Now he is holding onto a piece of wood, without it he would probably fall down while moving across his apartment. He points to the kitchen “Dedo, take yourself some juice and there are some cookies somewhere” I don’t want anything, but I know that he won’t stop until I get up and take some juice. I examine the glasses; they are clean now since he has someone to do the dishes for him. I hand him his cup. He takes it and it shakingly finds its way to his mouth. When my mother moved to live with my father, they were all living together in one house with two stories. By all I mean my uncle, mother, father, grandmother and grandfather. In summer my grandfather would wait in front of the house sitting next to a small round table. Waiting for my mother to come back from work or from school with me. He loves my mother. He would wait there and my mother would make some Turkish coffee and they would sit in front of the house. When they couldn’t speak the same language, they would use gesture. My mother fast, lively, and excited. My grandfather slower, more cautions. At least that is what I imagine. Then he would take out a soft package of cigarettes from his T-shirt pocket, offer a cigarette to my mother, who always declined. She favored another brand.

My grandfather says he only smoked because he wanted to keep my mother company. I don’t remember my grandfather smoking. I can’t imagine his hand holding a cigarette. It is an alien combination. I remember his hands always working, crafting, fixing something. His voice saying hand me the screwdriver, hand me the wood slicer, hand me the flashlight. His hands always slightly coloured with sawdust, oil or paint. I remember him cleaning them very often with what we called “razreduvac” – Nitro thinner. Often, I had to pour it over his hands, and he would scrub them with his fingernails. It was my go-to cleaning method for a long period as well. Mostly when I was painting. I still feel the dryness it would leave, making the hands feel like sandpaper. Ajde, he would say at the end and shake of the droplets of leftover caustic liquid to the ground, take the nitro thinner of my hands, put the cap on and bring it to its place. We always had nitro thinner at our home, at my grandfather’s home, at the village house, at my uncle’s house.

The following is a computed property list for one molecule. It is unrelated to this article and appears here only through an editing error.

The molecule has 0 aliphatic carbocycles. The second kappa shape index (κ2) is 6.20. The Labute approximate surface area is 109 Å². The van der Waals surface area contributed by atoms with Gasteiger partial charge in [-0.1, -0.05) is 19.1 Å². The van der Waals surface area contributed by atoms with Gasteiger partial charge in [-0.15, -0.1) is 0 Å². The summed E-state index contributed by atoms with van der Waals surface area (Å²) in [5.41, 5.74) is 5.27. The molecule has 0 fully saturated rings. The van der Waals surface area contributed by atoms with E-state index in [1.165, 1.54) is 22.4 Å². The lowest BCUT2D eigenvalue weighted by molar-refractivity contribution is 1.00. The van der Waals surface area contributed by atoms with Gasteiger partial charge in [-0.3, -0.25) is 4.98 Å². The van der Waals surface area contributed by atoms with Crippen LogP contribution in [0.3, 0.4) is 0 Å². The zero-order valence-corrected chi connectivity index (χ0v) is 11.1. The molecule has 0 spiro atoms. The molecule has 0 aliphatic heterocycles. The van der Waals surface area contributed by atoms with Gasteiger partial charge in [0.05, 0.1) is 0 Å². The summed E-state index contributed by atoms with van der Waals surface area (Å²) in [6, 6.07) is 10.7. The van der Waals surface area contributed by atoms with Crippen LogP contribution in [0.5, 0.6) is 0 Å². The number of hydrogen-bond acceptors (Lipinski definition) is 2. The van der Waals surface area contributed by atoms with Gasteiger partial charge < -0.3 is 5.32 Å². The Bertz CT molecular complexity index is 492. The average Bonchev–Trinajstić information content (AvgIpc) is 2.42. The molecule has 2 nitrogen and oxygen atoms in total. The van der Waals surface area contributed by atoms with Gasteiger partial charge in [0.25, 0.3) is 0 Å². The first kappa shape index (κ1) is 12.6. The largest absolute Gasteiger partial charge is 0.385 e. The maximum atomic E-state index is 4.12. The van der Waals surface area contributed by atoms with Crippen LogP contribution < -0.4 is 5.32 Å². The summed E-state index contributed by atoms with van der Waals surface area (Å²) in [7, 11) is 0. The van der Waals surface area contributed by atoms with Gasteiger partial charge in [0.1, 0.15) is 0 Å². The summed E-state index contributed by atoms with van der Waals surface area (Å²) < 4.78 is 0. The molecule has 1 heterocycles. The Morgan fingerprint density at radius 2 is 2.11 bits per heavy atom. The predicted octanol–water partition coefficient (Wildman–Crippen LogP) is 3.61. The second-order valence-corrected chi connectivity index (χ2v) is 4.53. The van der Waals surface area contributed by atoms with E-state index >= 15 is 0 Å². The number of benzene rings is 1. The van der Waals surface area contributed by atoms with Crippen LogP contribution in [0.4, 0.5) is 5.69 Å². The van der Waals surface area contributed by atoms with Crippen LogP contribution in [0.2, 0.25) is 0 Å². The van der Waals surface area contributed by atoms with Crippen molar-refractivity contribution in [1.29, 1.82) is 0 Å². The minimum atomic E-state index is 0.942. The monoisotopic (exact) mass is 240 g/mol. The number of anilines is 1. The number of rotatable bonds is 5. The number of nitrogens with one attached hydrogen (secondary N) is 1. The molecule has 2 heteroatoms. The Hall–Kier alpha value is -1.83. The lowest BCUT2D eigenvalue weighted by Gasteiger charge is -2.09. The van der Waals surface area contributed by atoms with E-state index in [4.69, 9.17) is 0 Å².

Now I am sitting in this flat my father bought 10+ years ago for my grandparents to live in. I don’t think that there is any nitro thinner around. No need for it. The house where my grandfather would wait in front of, was getting too much for them. I look at how he puts the cup back to the table. It takes a while, not only because his hand is shaking but also because the table is too short for his sitting position. I stand up and sit next to him. Put my hand on his hands. He always feels a little embarrassed when I hug him or touch him.He used to hold me up to pick cherries or almonds from the trees in his garden in the village house. Making sure I feel safe. I feel his blisters and I look at his weirdly shaped fingernails. Especially those on his thumbs, each of them missing a corner. I remember how I made my first shelf with him and my father. Shelf sounds so boring. It was more like a wall sideboard with integrated coat hangers. His hands came in to guide mine. It was a gift for a dear friend and their new flat. All of the furniture we own was made by my grandfather or father. I realize that I don’t have anything made by them in my flat in Berlin. I shake his hand before I leave. He holds it with both of his and slips a bill into mine. Always, even after all these years. I take it. There is no arguing.